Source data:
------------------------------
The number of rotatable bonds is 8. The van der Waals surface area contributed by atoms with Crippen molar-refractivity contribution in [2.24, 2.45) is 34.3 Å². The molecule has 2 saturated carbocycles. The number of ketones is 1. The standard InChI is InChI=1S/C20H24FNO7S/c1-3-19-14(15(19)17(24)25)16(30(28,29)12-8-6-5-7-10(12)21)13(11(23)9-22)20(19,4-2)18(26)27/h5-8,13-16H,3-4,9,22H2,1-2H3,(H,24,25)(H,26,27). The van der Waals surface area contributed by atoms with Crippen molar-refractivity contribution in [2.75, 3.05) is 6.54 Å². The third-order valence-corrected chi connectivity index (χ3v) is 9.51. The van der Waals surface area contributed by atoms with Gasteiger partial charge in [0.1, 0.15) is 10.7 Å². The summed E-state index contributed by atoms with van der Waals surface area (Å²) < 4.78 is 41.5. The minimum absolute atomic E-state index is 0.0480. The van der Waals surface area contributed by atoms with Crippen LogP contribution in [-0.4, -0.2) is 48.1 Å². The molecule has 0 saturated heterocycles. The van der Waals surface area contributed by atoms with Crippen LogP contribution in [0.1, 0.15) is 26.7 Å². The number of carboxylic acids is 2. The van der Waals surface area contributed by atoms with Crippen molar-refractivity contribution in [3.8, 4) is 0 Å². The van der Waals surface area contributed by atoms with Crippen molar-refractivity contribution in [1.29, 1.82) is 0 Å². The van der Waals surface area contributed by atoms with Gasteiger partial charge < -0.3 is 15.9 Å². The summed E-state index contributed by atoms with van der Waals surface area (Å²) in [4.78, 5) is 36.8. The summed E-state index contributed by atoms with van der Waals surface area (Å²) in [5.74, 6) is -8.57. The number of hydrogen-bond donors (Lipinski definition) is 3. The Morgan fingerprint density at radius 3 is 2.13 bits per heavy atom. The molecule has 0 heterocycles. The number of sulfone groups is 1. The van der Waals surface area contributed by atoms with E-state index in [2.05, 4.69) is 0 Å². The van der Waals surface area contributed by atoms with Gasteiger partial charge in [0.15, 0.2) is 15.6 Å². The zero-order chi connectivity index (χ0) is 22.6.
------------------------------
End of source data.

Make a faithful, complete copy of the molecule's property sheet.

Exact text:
The number of rotatable bonds is 8. The van der Waals surface area contributed by atoms with Crippen molar-refractivity contribution in [2.24, 2.45) is 34.3 Å². The molecule has 2 saturated carbocycles. The number of ketones is 1. The standard InChI is InChI=1S/C20H24FNO7S/c1-3-19-14(15(19)17(24)25)16(30(28,29)12-8-6-5-7-10(12)21)13(11(23)9-22)20(19,4-2)18(26)27/h5-8,13-16H,3-4,9,22H2,1-2H3,(H,24,25)(H,26,27). The van der Waals surface area contributed by atoms with Crippen molar-refractivity contribution in [2.75, 3.05) is 6.54 Å². The third-order valence-corrected chi connectivity index (χ3v) is 9.51. The van der Waals surface area contributed by atoms with Gasteiger partial charge in [0.1, 0.15) is 10.7 Å². The summed E-state index contributed by atoms with van der Waals surface area (Å²) < 4.78 is 41.5. The minimum absolute atomic E-state index is 0.0480. The van der Waals surface area contributed by atoms with Crippen LogP contribution in [-0.4, -0.2) is 48.1 Å². The molecule has 0 saturated heterocycles. The van der Waals surface area contributed by atoms with Crippen LogP contribution in [0.1, 0.15) is 26.7 Å². The number of carboxylic acids is 2. The van der Waals surface area contributed by atoms with Crippen molar-refractivity contribution in [3.8, 4) is 0 Å². The van der Waals surface area contributed by atoms with Crippen molar-refractivity contribution in [1.29, 1.82) is 0 Å². The van der Waals surface area contributed by atoms with Gasteiger partial charge < -0.3 is 15.9 Å². The summed E-state index contributed by atoms with van der Waals surface area (Å²) in [4.78, 5) is 36.8. The summed E-state index contributed by atoms with van der Waals surface area (Å²) in [5.74, 6) is -8.57. The number of hydrogen-bond donors (Lipinski definition) is 3. The Morgan fingerprint density at radius 3 is 2.13 bits per heavy atom. The molecule has 0 heterocycles. The number of sulfone groups is 1. The van der Waals surface area contributed by atoms with E-state index in [2.05, 4.69) is 0 Å². The van der Waals surface area contributed by atoms with Gasteiger partial charge in [0.15, 0.2) is 15.6 Å². The zero-order chi connectivity index (χ0) is 22.6.